In addition to a streamlined and less noisy goal-setting, DFC has an opportunity to improve its execution capabilities through BUILD Act reauthorization, required before September 2025. BUILD created an innovative agency in DFC. Reauthorization and debates around it over the next two years are an opportunity to take a frank look at what worked well and how Congress and DFC should work together to compound the agency’s strategic impact. 

Specifically, DFC’s effectiveness would improve vastly with the following reforms: 

  • Allowing for the appropriate accounting for equity investments as an asset rather than a grant. Currently, government policies cannot account for equity as a long-term asset, meaning any ownership stake in a company is treated as a grant that will not return capital in the future. As a result, funding for equity investments requires a new appropriation from Congress in every budget cycle. There is ample evidence that a portfolio of equity and fund investments return cost, based on reporting from DFC’s peer development finance institutions, emerging markets, and investment industry data, as well as OPIC’s existing track record. Clearly defined economic return targets should be articulated and assessed on a portfolio wide basis over time, allowing for some higher risk, highly developmental transactions, and some strategically important lower risk projects to co-exist. This change will unlock the potential of this program, without requiring an outsized appropriation. 
  • Reevaluating country eligibility standards. DFC is required to prioritize work in low- and lower-middle income countries based on World Bank Income Categories. These requirements are meant to ensure communities most in need of DFC tools are prioritized, but in practice, they lack nuance. They change annually in some cases based on outsized swings in commodity prices and are often not reflective of need, particularly in markets with high inequality coefficients, like Brazil, Guatemala, and Iraq, all classified as upper-middle income. DFC cannot work in high income countries and must seek certification to commit capital in upper middle-income countries, except in specific legislated excepted circumstances. Alternatively, aligning DFC to the World Bank’s International Development Association (IDA) and International Bank for Reconstruction and Development (IBRD) lending standards would put the agency better in line with its partners, including USAID, which does not have these restrictions.  Alongside this change, DFC should share its impact scoring on a deal-by-deal basis with the Hill, ensuring that the new categorization does not come at the cost of high impact in target communities.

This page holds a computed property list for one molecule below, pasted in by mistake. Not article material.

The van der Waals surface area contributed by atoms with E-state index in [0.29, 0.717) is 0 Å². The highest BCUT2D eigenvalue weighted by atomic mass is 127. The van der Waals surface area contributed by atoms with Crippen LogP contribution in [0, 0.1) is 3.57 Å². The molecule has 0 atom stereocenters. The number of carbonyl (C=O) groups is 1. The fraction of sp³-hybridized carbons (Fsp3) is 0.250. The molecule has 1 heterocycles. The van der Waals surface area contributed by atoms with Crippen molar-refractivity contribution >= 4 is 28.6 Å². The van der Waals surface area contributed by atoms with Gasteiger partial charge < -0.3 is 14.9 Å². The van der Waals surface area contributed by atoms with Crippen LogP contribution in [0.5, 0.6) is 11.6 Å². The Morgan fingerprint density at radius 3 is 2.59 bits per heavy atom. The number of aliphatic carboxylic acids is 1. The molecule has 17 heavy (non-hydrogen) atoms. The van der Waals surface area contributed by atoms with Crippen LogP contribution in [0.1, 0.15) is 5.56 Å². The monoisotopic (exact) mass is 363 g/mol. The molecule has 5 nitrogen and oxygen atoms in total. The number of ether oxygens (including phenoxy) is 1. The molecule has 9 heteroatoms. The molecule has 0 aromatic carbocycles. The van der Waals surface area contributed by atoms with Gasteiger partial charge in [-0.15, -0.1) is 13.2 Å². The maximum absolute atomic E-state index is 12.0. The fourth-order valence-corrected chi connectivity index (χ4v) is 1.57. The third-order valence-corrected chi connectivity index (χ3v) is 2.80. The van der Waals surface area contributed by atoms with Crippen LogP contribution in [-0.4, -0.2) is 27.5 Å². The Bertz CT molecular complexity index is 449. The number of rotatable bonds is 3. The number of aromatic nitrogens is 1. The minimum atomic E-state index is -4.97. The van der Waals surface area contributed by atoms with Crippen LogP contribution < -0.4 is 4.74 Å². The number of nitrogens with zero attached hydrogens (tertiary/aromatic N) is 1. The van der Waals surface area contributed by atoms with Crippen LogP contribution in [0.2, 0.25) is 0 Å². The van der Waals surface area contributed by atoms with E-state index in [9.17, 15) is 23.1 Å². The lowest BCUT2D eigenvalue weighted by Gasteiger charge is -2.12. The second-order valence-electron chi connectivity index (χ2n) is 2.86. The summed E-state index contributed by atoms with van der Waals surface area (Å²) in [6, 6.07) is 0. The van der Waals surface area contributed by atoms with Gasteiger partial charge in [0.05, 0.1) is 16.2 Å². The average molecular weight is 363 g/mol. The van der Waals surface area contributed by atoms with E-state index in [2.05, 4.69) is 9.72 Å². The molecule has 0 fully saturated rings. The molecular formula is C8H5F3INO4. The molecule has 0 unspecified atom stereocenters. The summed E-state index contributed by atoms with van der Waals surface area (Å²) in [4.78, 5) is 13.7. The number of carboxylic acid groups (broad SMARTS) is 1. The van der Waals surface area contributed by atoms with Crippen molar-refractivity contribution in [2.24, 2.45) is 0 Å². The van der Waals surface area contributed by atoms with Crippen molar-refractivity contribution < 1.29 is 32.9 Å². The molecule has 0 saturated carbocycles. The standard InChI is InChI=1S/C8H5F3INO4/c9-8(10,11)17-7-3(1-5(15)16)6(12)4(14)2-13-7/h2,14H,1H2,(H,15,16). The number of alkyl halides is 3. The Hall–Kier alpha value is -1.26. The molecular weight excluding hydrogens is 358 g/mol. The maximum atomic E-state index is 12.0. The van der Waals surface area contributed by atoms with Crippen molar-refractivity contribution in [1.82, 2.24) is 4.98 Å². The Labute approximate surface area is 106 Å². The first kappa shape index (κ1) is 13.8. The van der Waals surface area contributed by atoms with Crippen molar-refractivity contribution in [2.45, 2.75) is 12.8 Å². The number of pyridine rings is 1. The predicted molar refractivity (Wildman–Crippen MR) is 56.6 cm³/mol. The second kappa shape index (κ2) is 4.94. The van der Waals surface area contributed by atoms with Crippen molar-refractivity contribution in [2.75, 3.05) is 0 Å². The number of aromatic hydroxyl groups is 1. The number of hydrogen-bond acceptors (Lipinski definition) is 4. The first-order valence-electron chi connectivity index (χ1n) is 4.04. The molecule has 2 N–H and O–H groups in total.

• Moving DFC’s workforce to the higher pay scale band used by CFPB and the SEC, among others. This will accelerate hiring of talented career staff with the skills to source and structure deals in priority sectors and enable DFC to better compete with the financial services sector for talent. In hiring for equity investment roles, salary was the number one reason candidates declined offers. Even in the junior ranks, qualified employees often had the opportunity to earn two times the highest GS pay scale levels. Taking pay cuts in a move from the private to the public sector is normal, but DFC’s pay scale should consider standards of directly competitive industries.
  • Reporting to Congress a clear articulation of how the agency’s strategy mobilizes private capital as well as development and foreign policy impact. Currently, DFC’s reporting requirements are focused on development impact. To address the full set of foreign policy and development objectives, this reporting should be augmented and used as an interagency tool to proactively have a conversation about sourcing investments and goal setting. 
  • Embracing risk taking with any increase to DFC’s cap to assets under management. The Hill is likely to increase DFC’s cap on portfolio investments from $60 to $100 billion in any reauthorization, an indication of the importance of private sector tools in foreign policy. That increase is a moment for the Hill to make clear its commitment to impact and risk taking in DFC’s portfolio with a benchmark for total portfolio returns. The agency should not lose money over a five-year timeline, but the agency would be more amenable to ensure a truly diversified portfolio if legislative language embraced catalytic investments that take first loss positions as needed. 

DFC can be among the most effective foreign policy tools the U.S. government has at its disposal. The bones of a best-in-class development finance institution are there, but the fundamentals of DFC’s work must be mastered and articulated, to drive investments that improve people’s lives and bring other capital along. Focusing on investments for which capital is traditionally hard to find, and prioritizing strategically important sectors, like clean energy, telecommunications and critical minerals, will be a central tenet of savvy economic statecraft in a post neoliberal world. DFC and its stakeholders must make choices, embrace tradeoffs, and prioritize development impact. If they do that, the power of deep engagement with and investment in emerging markets will pay dividends for communities around the world who need it most and in the U.S. national security interest.

IMAGE: Close-up of a handshake. (via Getty Images)